Staying on track at work
Ian Mitchell is an experienced operational research manager, using modelling, statistical analysis and simulations to develop practical solutions to problems faced by the Government. A grade 7 civil servant, he has significant analysis responsibilities supporting a broad range of policies.
Ian enjoys his job, but changes in management can cause him to become stressed, develop insomnia, and require time off work to recover. If management procedures or people change, even if he's in the same job at the same desk, Ian can find it too much.
After spotting this pattern of difficulty, Ian sought help and was eventually assessed as having a broad autistic phenotype. This helped him to better understand his situation and think about ways of improving things without relying on medication that could help some of the symptoms but not address the causes.
From the first interview onwards, his employer made reasonable adjustments to his workplace, letting him work from home three days a week. Following an assessment, they also appointed a workplace supporter and purchased Brain in Hand.
Ian uses Brain in Hand to support him with work tasks. For example, he has lists to remind him what to consider when writing a report and how to write letters. He includes coping strategies he knows will work when he is feeling anxious, such as when he receives what seems unfair criticism. This helps him to quickly and discreetly remind himself of thoughts and actions which will reduce his anxiety.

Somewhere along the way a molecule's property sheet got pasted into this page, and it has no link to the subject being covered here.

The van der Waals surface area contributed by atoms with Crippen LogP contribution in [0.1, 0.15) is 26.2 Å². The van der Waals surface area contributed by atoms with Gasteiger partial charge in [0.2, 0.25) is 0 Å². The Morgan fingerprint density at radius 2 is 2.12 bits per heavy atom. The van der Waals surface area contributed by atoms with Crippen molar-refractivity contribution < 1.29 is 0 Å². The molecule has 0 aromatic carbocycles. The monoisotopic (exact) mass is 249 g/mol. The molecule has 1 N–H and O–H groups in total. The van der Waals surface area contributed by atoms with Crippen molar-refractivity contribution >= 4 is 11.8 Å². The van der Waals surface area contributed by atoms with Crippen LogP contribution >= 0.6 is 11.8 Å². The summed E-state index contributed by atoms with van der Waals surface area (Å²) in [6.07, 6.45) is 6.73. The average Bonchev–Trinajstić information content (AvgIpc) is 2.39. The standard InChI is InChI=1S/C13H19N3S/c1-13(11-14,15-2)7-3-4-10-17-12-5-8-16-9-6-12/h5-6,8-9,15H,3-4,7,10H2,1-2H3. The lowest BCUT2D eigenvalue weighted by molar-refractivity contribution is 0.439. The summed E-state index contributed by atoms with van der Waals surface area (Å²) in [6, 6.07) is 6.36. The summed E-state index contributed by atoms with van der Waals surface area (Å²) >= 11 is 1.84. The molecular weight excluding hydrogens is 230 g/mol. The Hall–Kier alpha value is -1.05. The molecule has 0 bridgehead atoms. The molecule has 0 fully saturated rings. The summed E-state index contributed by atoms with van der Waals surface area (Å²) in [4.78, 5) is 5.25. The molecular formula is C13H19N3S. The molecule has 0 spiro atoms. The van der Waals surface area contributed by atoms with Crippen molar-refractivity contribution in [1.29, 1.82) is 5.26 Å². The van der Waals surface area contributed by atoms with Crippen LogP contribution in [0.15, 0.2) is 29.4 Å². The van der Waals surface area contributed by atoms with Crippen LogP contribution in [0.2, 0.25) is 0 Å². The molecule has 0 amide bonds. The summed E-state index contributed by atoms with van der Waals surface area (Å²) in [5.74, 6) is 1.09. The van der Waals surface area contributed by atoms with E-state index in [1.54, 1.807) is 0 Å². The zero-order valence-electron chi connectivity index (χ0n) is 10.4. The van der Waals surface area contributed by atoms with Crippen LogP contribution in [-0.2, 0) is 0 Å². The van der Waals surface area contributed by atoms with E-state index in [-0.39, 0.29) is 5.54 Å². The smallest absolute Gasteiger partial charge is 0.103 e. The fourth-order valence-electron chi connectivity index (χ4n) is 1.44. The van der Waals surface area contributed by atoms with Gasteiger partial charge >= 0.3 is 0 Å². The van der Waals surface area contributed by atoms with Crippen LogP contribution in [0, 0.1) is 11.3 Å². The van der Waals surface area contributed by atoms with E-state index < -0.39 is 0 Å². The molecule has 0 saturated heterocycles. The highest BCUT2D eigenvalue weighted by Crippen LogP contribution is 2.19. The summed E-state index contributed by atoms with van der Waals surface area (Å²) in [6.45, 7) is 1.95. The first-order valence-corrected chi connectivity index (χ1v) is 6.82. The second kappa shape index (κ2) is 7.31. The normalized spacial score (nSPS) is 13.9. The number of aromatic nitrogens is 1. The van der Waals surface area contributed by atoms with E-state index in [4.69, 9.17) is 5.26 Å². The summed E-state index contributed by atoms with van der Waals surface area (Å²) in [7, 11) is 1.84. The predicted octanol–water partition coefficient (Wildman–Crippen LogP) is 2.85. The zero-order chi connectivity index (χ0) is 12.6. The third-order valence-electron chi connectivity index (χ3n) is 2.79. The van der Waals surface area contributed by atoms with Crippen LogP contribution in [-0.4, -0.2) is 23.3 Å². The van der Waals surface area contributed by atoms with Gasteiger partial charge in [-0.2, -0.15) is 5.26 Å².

Ian also uses the anxiety monitor to track his moods, which he finds very helpful. He shares this with his manager; it helps Ian to explain how he's feeling, and motivates them both when it shows that things are going well.
Ian talks about how Brain in Hand helps him to manage anxiety and perform better at work
Ian's Brain in Hand is linked to his work place supporter, Judith. If Ian is feeling anxious and his coping strategies aren’t working, he presses a red traffic light button; Judith can then get in touch by text, helping him to resolve the situation.
Ian says: 'A change in management can turn dream jobs into nightmares for me. But Brain in Hand helps a lot. It helps keep me on track and at work.'
Judith (his workplace supporter) adds: 'Ian increasingly uses Brain in Hand to cope with workplace anxieties. He manages it himself. At first Ian would request additional support from me through Brain in Hand, but now I hardly ever hear from him. Brain in Hand has been such a proactive step for him to self-manage.'